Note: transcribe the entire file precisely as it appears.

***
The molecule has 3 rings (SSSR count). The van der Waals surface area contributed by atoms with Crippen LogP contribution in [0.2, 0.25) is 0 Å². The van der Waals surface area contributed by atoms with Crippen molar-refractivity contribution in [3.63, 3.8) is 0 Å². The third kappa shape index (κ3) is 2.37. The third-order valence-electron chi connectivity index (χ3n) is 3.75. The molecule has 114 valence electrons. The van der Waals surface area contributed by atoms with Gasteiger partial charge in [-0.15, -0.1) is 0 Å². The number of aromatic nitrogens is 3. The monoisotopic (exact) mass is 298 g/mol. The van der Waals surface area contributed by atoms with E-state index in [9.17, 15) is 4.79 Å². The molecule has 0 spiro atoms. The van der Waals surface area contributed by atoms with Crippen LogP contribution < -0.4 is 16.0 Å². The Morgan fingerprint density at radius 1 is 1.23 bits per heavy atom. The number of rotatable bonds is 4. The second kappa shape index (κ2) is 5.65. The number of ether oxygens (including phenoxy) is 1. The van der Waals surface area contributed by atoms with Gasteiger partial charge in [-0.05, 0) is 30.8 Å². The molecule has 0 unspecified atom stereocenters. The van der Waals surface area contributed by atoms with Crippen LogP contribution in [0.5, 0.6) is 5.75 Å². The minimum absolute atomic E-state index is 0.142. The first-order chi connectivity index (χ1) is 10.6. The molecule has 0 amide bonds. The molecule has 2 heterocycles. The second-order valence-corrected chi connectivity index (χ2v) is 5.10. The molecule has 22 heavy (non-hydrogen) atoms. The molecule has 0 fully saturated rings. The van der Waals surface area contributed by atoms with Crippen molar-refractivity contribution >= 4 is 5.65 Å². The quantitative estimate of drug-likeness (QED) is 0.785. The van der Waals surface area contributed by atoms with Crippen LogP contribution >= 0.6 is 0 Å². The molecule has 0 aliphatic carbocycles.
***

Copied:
The molecule has 3 rings (SSSR count). The van der Waals surface area contributed by atoms with Crippen LogP contribution in [0.2, 0.25) is 0 Å². The van der Waals surface area contributed by atoms with Crippen molar-refractivity contribution in [3.63, 3.8) is 0 Å². The third kappa shape index (κ3) is 2.37. The third-order valence-electron chi connectivity index (χ3n) is 3.75. The molecule has 114 valence electrons. The van der Waals surface area contributed by atoms with Gasteiger partial charge in [-0.15, -0.1) is 0 Å². The number of aromatic nitrogens is 3. The monoisotopic (exact) mass is 298 g/mol. The van der Waals surface area contributed by atoms with E-state index in [9.17, 15) is 4.79 Å². The molecule has 0 spiro atoms. The van der Waals surface area contributed by atoms with Crippen LogP contribution < -0.4 is 16.0 Å². The Morgan fingerprint density at radius 1 is 1.23 bits per heavy atom. The number of rotatable bonds is 4. The second kappa shape index (κ2) is 5.65. The number of ether oxygens (including phenoxy) is 1. The van der Waals surface area contributed by atoms with Gasteiger partial charge in [-0.05, 0) is 30.8 Å². The molecule has 0 unspecified atom stereocenters. The van der Waals surface area contributed by atoms with Crippen LogP contribution in [0.5, 0.6) is 5.75 Å². The minimum absolute atomic E-state index is 0.142. The first-order chi connectivity index (χ1) is 10.6. The molecule has 0 amide bonds. The molecule has 2 heterocycles. The second-order valence-corrected chi connectivity index (χ2v) is 5.10. The molecule has 22 heavy (non-hydrogen) atoms. The molecule has 0 fully saturated rings. The van der Waals surface area contributed by atoms with Crippen molar-refractivity contribution >= 4 is 5.65 Å². The quantitative estimate of drug-likeness (QED) is 0.785. The van der Waals surface area contributed by atoms with Crippen LogP contribution >= 0.6 is 0 Å². The molecule has 0 aliphatic carbocycles.